Enjoy changing landscapes from farmland to wetlands and ancient volcanic remnants on this nineteenth-century railway route.
Beginning in the Christchurch suburb of Hornby, the Little River Trail rolls across the rural Canterbury Plains and past extinct volcanoes weathered over millions of years. The second half of the ride is a bird-lover’s delight as it flanks the shores of Lake Ellesmere, home to New Zealand’s most diverse bird population, and its smaller neighbour Lake Forsyth. The trail ends in the quaint township of Little River at the base of the Banks Peninsula.
The Little River Trail offers flat, easy riding, with convenient access points making it easy to break the ride into short return trips.
The official start-point is at the Shand Road car park in the Christchurch suburb of Hornby. A sealed track leads to the old railway corridor the trail follows for much of the way, first leading to pretty Prebbleton village and onward through pleasant rural surroundings to the next town, Lincoln.
A mix of rural roads and cross-country track leads to Ahuriri Reserve, before the trail passes through a significant, regenerating wetland inhabited by abundant birdlife on the way to Motukaraka.
From there, the trail follows the shore of Lake Ellesmere/Te Waihora where an elevated embankment affords great views of Kaitorete Spit, the largest landform of its type in New Zealand. Having reached Birdlings Flat, the track skirts Lake Forsyth/Te Roto o Wairewa to Little River.
This is one of the easiest New Zealand Cycle Trails, a grade 1 cruise with smooth, wide surfaces and an almost entirely flat gradient. Some of the trail between Lincoln and Ahuriri is on road. Traffic sense is essential on these parts, while family groups should consider sticking to off-road sections.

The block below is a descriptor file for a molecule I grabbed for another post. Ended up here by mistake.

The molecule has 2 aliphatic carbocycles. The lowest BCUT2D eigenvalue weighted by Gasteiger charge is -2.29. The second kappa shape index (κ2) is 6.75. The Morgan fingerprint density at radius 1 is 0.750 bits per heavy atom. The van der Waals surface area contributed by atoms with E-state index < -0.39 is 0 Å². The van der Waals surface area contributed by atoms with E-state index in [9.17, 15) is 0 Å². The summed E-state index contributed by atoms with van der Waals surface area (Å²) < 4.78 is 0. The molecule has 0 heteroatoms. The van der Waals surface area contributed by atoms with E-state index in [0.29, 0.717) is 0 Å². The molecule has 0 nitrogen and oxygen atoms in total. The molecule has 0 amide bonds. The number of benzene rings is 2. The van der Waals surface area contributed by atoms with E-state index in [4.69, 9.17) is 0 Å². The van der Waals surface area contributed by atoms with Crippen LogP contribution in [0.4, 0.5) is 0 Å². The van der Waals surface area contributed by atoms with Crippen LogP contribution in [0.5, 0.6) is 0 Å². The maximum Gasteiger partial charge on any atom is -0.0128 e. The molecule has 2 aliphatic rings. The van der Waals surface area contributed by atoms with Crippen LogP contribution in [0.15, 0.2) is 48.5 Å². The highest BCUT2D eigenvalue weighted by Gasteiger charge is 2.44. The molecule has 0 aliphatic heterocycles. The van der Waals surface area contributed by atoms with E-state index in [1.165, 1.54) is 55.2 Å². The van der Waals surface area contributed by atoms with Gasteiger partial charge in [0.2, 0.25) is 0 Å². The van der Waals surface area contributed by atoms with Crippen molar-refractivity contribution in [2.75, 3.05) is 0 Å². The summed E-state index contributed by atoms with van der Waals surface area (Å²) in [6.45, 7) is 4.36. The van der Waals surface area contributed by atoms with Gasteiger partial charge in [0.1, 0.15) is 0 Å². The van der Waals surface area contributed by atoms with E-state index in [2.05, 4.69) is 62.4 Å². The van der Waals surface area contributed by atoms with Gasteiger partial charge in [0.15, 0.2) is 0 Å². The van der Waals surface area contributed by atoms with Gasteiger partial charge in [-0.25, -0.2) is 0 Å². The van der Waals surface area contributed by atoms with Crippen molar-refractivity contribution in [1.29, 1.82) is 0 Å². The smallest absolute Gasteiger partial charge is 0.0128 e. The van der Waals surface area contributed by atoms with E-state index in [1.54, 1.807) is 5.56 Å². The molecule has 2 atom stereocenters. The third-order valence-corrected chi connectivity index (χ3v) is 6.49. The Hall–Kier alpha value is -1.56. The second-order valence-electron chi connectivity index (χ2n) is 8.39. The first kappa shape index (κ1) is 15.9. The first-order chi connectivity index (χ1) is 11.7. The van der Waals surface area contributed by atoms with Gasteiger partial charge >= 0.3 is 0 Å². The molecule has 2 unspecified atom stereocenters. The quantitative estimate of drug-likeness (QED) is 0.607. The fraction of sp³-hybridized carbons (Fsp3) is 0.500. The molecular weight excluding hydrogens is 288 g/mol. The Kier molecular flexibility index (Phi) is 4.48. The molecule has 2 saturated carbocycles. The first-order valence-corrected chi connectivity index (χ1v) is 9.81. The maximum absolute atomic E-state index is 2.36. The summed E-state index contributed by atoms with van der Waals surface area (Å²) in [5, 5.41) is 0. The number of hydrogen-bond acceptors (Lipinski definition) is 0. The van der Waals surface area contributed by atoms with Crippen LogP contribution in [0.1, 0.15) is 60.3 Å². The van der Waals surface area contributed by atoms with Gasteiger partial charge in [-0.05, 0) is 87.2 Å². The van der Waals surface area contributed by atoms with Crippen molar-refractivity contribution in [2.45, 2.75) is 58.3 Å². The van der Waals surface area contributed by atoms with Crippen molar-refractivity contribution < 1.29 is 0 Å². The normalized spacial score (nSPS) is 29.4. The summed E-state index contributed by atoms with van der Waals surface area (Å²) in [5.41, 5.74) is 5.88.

Although well signposted and mostly close to roads and settlements (some with cafes), riders should carry a map, snacks and water, basic tool kit and cellphone (although coverage may be patchy). Toilets are located at frequent intervals.
The trail can be ridden at any time of year, with each season offering distinct colours and birdlife. Canterbury’s temperatures vary greatly, from hot and dry in summer, to icy cold in winter. Regardless of season, it is important to check the weather forecast, and take appropriate clothing.
This ride is close to central Christchurch, where there’s plenty of accommodation, although there are many other options in smaller settlements and the surrounding countryside including Akaroa on Banks Peninsula. See the Christchurch & Canterbury Tourism website for suggestions throughout the region.